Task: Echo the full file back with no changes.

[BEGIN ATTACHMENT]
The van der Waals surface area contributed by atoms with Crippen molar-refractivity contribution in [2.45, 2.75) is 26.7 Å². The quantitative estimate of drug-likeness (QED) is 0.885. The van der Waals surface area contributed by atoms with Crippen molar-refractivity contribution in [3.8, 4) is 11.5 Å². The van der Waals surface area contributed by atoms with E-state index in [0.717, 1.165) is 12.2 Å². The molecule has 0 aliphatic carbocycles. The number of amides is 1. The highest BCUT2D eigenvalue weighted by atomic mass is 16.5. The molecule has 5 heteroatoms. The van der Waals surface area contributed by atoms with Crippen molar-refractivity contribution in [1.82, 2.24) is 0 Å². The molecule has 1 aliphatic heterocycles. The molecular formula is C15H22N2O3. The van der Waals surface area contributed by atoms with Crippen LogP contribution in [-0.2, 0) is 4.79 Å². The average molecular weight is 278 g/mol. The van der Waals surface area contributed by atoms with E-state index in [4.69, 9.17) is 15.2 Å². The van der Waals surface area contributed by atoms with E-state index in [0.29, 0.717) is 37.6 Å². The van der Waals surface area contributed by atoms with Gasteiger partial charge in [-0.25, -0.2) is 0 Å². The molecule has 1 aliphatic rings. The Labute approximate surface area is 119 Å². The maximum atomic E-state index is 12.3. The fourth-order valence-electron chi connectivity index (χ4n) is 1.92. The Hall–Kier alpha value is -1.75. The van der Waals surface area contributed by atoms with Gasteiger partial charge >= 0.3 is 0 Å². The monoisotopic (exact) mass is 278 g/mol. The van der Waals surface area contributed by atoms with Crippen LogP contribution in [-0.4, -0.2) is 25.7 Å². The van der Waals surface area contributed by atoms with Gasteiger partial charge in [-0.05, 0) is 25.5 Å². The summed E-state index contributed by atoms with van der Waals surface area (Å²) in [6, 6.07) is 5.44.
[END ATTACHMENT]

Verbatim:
The van der Waals surface area contributed by atoms with Crippen molar-refractivity contribution in [2.45, 2.75) is 26.7 Å². The quantitative estimate of drug-likeness (QED) is 0.885. The van der Waals surface area contributed by atoms with Crippen molar-refractivity contribution in [3.8, 4) is 11.5 Å². The van der Waals surface area contributed by atoms with E-state index in [0.717, 1.165) is 12.2 Å². The molecule has 0 aliphatic carbocycles. The number of amides is 1. The highest BCUT2D eigenvalue weighted by atomic mass is 16.5. The molecule has 5 heteroatoms. The van der Waals surface area contributed by atoms with Crippen molar-refractivity contribution in [1.82, 2.24) is 0 Å². The molecule has 1 aliphatic heterocycles. The molecular formula is C15H22N2O3. The van der Waals surface area contributed by atoms with Crippen LogP contribution in [-0.2, 0) is 4.79 Å². The average molecular weight is 278 g/mol. The van der Waals surface area contributed by atoms with E-state index in [4.69, 9.17) is 15.2 Å². The van der Waals surface area contributed by atoms with E-state index in [0.29, 0.717) is 37.6 Å². The van der Waals surface area contributed by atoms with Gasteiger partial charge in [-0.25, -0.2) is 0 Å². The molecule has 1 aliphatic rings. The Labute approximate surface area is 119 Å². The maximum atomic E-state index is 12.3. The fourth-order valence-electron chi connectivity index (χ4n) is 1.92. The Hall–Kier alpha value is -1.75. The van der Waals surface area contributed by atoms with Gasteiger partial charge >= 0.3 is 0 Å². The monoisotopic (exact) mass is 278 g/mol. The van der Waals surface area contributed by atoms with Crippen LogP contribution in [-0.4, -0.2) is 25.7 Å². The van der Waals surface area contributed by atoms with Gasteiger partial charge in [-0.05, 0) is 25.5 Å². The summed E-state index contributed by atoms with van der Waals surface area (Å²) in [6, 6.07) is 5.44.